Rule No. 1: Most things will prove to be cyclical.
Rule No 2: Some of the greatest opportunities for gain and loss come when other people forget Rule No. 1.
Sounds like a Bond movie to me, cloak and dagger and much intrigue. Over the last year, the ministers of OPEC have had closed door meetings to discuss America’s upsurge in oil production. In its December 13 edition, The Wall Street Journal reported that U.S. oil output has grown from 4.8 million barrels a day in 2008 to 8.9 million as recently as this past summer. The Saudis in particular were worried that in a slowly rising demand environment, the U.S. wildcatters drilling in the Bakken and Eagle Ford shale deposits, would produce a global glut of supply. They were right; not only is production up and all reservoirs filled, but in late summer, global demand from emerging market economies began to fall sharply.
When commodity supply/demand ratios become unbalanced, even by a small amount, immediate price adjustments follow. When circumstances lead to these ratios becoming widely unbalanced – such as now with too much supply and little demand – the price adjustments are precipitous. You are seeing this play out at your local pump!
Now I have had more than a few clients ask what could possibly be wrong when gas prices are almost half of what they were six months ago. For those economies that are not petroleum producers, and are also predominately consumer driven, this is a fantastic economic boost, like a giant wind at our backs. Airline and trucking companies have seen an immediate boost to their bottom lines and their stock values. And who could possibly argue with having a few more dollars in your pocket during the holidays? Eventually, the price of oil will rise and stabilize somewhere between $50 and $100. It’s impossible to know the eventual price, but a range of between $60 and $80 per barrel might be a safe guess.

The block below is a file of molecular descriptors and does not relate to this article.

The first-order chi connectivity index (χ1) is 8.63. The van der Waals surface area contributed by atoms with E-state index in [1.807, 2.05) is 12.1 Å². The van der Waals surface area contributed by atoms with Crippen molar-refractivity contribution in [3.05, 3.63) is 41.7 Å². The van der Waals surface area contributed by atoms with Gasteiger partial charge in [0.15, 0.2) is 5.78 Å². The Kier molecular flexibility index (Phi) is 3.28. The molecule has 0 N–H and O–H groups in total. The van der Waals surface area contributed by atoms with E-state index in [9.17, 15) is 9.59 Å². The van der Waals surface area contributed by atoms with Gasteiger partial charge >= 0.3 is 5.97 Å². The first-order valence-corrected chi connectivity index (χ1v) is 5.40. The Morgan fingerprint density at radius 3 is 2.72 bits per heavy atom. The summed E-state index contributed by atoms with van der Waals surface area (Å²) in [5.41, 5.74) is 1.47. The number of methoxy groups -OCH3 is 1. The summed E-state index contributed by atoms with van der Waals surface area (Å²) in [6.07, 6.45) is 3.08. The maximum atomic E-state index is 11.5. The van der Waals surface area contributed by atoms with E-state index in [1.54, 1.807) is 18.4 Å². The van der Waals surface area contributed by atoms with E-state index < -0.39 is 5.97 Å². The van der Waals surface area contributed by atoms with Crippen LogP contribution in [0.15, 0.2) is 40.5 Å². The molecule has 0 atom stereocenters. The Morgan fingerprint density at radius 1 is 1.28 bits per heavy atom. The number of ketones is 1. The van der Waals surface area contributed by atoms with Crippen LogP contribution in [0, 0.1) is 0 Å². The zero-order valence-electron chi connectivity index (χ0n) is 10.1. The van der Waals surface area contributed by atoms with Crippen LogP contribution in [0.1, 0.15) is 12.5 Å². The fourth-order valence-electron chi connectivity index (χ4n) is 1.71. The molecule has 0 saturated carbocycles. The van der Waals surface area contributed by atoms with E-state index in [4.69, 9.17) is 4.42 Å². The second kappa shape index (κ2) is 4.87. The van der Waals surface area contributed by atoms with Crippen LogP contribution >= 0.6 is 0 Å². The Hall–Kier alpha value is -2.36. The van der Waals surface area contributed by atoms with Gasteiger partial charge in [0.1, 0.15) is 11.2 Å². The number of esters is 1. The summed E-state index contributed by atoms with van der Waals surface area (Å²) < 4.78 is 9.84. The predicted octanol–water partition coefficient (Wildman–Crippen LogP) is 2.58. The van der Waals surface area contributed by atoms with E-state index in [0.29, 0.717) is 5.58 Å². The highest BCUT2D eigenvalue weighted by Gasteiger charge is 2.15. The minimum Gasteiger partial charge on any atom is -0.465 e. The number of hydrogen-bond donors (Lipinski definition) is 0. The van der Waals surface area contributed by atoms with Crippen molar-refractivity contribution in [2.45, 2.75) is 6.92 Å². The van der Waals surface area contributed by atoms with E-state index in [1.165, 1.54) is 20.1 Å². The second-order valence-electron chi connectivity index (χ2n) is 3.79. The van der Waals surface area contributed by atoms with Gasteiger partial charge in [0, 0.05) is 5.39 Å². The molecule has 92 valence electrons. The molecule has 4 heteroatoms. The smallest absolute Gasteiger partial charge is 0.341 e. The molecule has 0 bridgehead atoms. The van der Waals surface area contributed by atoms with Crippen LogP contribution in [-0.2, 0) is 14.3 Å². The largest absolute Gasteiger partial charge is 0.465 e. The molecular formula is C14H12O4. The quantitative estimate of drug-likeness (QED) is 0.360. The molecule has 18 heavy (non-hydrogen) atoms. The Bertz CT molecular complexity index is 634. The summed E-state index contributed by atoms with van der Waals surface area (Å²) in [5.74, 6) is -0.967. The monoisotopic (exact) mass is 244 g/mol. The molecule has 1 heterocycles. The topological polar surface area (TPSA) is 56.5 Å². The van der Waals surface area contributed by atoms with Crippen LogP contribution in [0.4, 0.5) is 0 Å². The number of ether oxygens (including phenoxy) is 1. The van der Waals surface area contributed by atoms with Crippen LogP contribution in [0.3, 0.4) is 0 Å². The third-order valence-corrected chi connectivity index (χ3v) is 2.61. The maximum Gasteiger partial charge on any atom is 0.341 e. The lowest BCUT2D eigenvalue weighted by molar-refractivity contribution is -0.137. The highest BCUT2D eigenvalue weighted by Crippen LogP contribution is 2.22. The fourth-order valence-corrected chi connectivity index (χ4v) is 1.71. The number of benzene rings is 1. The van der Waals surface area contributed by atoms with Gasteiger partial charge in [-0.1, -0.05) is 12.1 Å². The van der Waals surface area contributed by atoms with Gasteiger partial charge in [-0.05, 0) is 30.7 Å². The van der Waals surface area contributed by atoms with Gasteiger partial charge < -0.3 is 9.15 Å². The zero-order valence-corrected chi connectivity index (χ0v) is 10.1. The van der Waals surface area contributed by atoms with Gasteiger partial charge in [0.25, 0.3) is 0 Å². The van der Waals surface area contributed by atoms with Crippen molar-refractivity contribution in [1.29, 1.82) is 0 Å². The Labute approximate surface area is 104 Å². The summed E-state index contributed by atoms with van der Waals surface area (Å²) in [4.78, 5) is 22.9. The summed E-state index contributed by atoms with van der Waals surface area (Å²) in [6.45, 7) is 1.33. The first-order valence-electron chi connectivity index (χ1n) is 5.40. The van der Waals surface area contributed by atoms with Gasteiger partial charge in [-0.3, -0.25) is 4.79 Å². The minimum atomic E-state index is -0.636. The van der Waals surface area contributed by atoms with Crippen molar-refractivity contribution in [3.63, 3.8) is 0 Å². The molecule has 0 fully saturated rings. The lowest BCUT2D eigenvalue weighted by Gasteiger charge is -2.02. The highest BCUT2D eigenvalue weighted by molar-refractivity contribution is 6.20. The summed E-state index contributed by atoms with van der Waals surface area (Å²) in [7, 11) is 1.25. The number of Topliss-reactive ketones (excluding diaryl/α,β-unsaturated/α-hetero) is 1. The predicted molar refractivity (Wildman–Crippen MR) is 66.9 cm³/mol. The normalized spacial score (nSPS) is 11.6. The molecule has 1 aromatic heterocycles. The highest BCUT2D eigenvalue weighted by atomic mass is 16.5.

But what seems to be a tailwind to us as petroleum consumers is a headwind to the oil industry and those countries who are commodity exporters. There is a dark cloud on the horizon, always an evil villain in a Bond film. The villain here is a “lack of demand” in many parts of the world. And not just lack of demand for oil and other commodities, but the lack of demand that leads to slow growth, no growth, or negative growth that leads to deflation and eventual recession. The U.S. has been a global business bright spot, but we are not self-contained. We need strong demand from abroad for our exports and without it; our strong level of growth (relatively speaking) may quickly wither.
OPEC is playing a dangerous game of chicken with American producers by not agreeing to cut their own oil production. They probably have the financial resources (and in the case of the Saudis, according to The Economist, a much lower cost of production) to outlast us and retain their global market share. There will much economic pain and suffering in the global energy sector!
Many smaller companies will go out of business, while others will be absorbed into larger, stronger companies. But as oil production begins to fall, that magic supply/demand ratio begins to come back into balance, stabilizing and then slowly increasing oil prices.
Normality will eventually return to both the commodity and currency markets. Because oil is valued in U.S. dollars, large foreign oil exporters have taken a double financial hit and the recent currency crisis in Russia is a good example. Such a large global dislocation as the drop in the price of oil may create abnormally high market volatility before it eventually evens out. But here’s hoping for smooth sailing through the Holidays.
Enjoy your eggnog! Shaken, not stirred.
Jeffrey Cedarholm is the Chief Investment Officer at Longview Financial Advisors, Inc. He is a CERTIFIED FINANCIAL PLANNER™ practitioner with a passion for investment and wealth management. Jeff can be reached via e-mail at firstname.lastname@example.org.
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